Drought forces SF to explore water alternatives for cleaning 

click to enlarge street cleaning
  • Mike Koozmin/The S.F. examiner
  • San Francisco lags cities such as San Jose and Los Angeles when it comes to using recycled wastewater for tasks such as street cleaning.
Washing down sidewalks and buildings with pristine drinking water — the precious natural resource vanishing from rivers and reservoirs in drought-ravaged California — is a luxury San Francisco has enjoyed for many years.

But the statewide water emergency could make that practice a thing of the past.

When Mayor Ed Lee declared a local drought emergency Feb. 10 and asked all water users in The City to cut back usage by 10 percent, he also put San Francisco on notice: It’s time to start looking at nonpotable water for uses like street cleaning.

The City’s plentiful water supply is both an insurance against drought and a moneymaker: for every gallon of water used in The City, up to 4 gallons of water are sold to the water districts in Santa Clara and San Mateo counties.

San Francisco’s gross water use is about 88 gallons per customer per day, which is less than one-half of the statewide average of 197 gallons.

But relying on the Hetch Hetchy Reservoir — from which comes the pristine Sierra snowmelt that’s piped in from Yosemite National Park more than 150 miles away — has also meant that other water districts in the Bay Area and California are ahead of San Francisco with ambitious water-recycling goals. However, every major city in the state also uses at least some drinking water to clean streets.

It’s not clear exactly how much drinking water is dumped on streets in San Francisco. The data were not immediately available, though municipal water use is about 6 percent of the total.

City agencies are meeting to hash out solutions, with more summits scheduled for later this month.

But for now, the Department of Public Works has no realistic alternative to the Tuolumne River water delivered from the Hetch Hetchy Reservoir.

There’s treated wastewater available right now at the Oceanside and Southeast treatment plants, but there’s only one hookup per plant.

In addition to wanting to avoid a traffic crush of street sweepers at each plant, it’s not even certain if the hookups on the DPW’s street cleaning trucks would be compatible with the water hookups on-site, according to the San Francisco Public Utilities Commission.

In October 2012, The City began buying recycled water from Daly City to use on city-owned golf courses. That was the first use of recycled water since 1978, when new state regulations led a water recycling plant in Golden Gate Park to shut down.

Work is underway to make about 4 million gallons of recycled water available per day. An environmental impact report on a Westside recycling plant is due this spring, and the SFPUC is looking for a suitable site on the east side to build a plant there.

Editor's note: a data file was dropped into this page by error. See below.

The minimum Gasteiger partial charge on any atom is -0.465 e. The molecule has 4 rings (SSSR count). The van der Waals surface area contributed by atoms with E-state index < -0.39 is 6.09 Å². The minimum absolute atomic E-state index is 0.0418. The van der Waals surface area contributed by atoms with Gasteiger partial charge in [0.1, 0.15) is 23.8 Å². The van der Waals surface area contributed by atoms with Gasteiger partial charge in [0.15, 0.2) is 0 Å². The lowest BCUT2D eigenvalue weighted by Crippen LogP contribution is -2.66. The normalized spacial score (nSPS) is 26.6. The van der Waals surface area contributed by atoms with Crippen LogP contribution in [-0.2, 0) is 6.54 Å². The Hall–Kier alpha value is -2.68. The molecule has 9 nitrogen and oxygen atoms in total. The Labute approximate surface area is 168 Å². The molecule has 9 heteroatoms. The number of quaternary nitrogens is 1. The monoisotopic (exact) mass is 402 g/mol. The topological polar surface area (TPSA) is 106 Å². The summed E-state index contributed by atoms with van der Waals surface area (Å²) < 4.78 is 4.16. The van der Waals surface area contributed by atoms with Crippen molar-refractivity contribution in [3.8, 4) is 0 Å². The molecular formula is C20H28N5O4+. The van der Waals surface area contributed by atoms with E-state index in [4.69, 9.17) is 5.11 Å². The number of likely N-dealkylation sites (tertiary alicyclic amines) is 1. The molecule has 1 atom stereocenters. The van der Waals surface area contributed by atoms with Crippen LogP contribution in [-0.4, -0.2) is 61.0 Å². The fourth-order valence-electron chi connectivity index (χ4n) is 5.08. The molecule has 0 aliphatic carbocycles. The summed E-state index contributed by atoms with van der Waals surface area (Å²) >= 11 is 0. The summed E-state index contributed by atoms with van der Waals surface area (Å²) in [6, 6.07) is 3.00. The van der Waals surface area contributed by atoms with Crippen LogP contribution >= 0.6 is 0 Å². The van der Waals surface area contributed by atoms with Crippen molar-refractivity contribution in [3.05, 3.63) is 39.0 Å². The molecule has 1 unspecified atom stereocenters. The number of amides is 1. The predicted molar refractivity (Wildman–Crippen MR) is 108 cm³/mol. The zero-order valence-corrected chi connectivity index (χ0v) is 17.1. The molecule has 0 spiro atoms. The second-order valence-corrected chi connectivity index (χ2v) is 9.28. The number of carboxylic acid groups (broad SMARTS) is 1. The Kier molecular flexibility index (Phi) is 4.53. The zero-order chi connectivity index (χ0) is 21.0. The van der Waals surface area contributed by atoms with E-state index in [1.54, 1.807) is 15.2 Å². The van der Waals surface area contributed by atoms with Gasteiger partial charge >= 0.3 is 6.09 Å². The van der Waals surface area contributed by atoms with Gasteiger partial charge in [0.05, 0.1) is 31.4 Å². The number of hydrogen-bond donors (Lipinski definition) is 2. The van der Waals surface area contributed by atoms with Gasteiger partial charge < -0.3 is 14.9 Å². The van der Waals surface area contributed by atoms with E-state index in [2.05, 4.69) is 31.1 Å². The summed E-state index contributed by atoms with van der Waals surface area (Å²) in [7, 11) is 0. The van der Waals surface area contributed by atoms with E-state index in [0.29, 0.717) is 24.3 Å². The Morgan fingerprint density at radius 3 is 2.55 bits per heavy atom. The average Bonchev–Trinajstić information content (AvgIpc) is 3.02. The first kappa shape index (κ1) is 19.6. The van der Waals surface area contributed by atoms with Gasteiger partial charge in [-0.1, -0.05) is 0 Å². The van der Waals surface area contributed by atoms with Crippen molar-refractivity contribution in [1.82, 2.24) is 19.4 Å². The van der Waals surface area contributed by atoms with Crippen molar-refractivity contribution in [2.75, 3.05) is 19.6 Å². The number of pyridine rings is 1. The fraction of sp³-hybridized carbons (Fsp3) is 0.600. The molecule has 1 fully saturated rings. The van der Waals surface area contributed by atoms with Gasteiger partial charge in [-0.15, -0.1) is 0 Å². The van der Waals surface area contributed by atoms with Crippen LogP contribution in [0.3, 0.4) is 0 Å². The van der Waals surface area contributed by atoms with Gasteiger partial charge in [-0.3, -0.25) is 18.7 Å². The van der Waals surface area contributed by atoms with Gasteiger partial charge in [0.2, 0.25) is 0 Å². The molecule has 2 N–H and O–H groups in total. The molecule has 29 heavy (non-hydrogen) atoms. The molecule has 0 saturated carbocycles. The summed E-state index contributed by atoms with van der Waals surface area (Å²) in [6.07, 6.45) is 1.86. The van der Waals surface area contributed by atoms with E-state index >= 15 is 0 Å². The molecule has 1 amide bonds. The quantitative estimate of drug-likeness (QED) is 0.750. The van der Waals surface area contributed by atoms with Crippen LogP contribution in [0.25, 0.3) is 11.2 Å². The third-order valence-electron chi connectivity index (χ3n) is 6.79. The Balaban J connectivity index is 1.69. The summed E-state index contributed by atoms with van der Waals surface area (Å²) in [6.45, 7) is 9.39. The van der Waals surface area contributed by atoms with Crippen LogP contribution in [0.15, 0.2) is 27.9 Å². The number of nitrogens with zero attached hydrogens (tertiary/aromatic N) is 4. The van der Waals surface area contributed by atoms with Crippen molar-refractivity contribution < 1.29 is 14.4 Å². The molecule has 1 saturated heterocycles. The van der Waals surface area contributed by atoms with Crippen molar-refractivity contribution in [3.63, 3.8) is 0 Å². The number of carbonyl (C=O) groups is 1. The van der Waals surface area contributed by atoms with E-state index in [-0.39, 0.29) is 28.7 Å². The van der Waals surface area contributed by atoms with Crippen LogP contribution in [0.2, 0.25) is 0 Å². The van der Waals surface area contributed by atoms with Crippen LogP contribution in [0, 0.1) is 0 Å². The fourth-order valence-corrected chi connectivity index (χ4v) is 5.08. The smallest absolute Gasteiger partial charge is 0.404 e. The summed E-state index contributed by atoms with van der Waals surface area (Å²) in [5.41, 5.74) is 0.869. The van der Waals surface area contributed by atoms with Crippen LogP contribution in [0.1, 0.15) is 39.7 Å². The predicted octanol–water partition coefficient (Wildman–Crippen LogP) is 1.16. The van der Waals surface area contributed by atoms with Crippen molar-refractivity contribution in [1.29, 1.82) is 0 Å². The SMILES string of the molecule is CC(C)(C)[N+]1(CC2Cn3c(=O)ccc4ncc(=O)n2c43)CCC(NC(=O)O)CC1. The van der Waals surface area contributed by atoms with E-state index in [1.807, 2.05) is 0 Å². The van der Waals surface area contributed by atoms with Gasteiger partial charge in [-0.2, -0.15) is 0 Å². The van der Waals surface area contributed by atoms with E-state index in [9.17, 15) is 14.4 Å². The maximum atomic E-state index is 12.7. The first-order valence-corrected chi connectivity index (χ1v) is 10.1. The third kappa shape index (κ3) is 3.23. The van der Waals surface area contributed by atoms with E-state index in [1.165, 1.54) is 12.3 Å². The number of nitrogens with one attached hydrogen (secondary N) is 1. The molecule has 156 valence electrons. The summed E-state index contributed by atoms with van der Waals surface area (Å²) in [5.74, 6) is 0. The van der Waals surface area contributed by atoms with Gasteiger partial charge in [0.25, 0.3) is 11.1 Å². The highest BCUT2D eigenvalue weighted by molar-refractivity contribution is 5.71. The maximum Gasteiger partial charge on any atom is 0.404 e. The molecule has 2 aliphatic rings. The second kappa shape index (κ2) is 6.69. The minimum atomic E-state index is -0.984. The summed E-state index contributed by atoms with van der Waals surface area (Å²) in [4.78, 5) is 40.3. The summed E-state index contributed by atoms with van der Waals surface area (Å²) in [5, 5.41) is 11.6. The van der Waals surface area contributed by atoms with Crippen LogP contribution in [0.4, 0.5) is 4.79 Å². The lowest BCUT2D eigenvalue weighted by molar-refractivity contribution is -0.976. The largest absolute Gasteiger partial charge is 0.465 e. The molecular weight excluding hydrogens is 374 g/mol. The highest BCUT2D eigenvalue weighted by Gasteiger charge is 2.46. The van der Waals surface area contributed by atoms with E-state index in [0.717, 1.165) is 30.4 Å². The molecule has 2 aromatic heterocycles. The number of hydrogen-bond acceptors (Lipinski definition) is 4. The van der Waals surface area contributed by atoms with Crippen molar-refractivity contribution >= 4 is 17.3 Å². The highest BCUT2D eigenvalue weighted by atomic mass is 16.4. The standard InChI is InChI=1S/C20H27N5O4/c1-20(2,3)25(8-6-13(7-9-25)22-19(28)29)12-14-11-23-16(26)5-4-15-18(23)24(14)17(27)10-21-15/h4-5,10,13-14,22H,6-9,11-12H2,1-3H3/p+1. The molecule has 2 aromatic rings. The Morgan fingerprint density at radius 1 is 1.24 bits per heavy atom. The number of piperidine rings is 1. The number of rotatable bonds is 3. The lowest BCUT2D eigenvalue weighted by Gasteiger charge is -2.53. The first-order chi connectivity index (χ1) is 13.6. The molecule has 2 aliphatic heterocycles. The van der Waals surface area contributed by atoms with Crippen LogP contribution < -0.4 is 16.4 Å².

In Los Angeles, a mix of potable water from fire hydrants and some of the 7.1 million gallons of treated wastewater available daily is used to wash streets, according to officials there.

Los Angeles is aiming to have 52 million gallons a day of recycled water available by 2035.

San Jose set a goal of recycling 40 million gallons of its daily wastewater by 2022. Currently, the city produces 13.7 million gallons of recycled water daily.

Across the Bay, the East Bay Municipal Utility District can produce up to 9 million gallons of recycled water a day, according to the agency.

Nearly all of that water goes to Chevron, which uses the recycled water for cooling towers and for boilers at its oil refinery in Richmond.

Most public works agencies in the East Bay do use drinking water for cleaning purposes, though that could change this year.

Mandatory rationing of drinking water during a drought in 2008 led to the district providing recycled water for municipal crews.

The EBMUD could declare mandatory rationing again in April.

Water usage

10 percent: amount all city water users were asked to cut their usage by

88 gallons: used daily by each customer in city

197 gallons: used daily by average state water user

4 gallons: sold to water districts in San Mateo and Santa Clara counties for every 1 gallon used in The City

About The Author

Chris Roberts

Chris Roberts

Chris Roberts has worked as a reporter in San Francisco since 2008, with an emphasis on city governance and politics, The City’s neighborhoods, race, poverty and the drug war.
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Sunday, Oct 4, 2015


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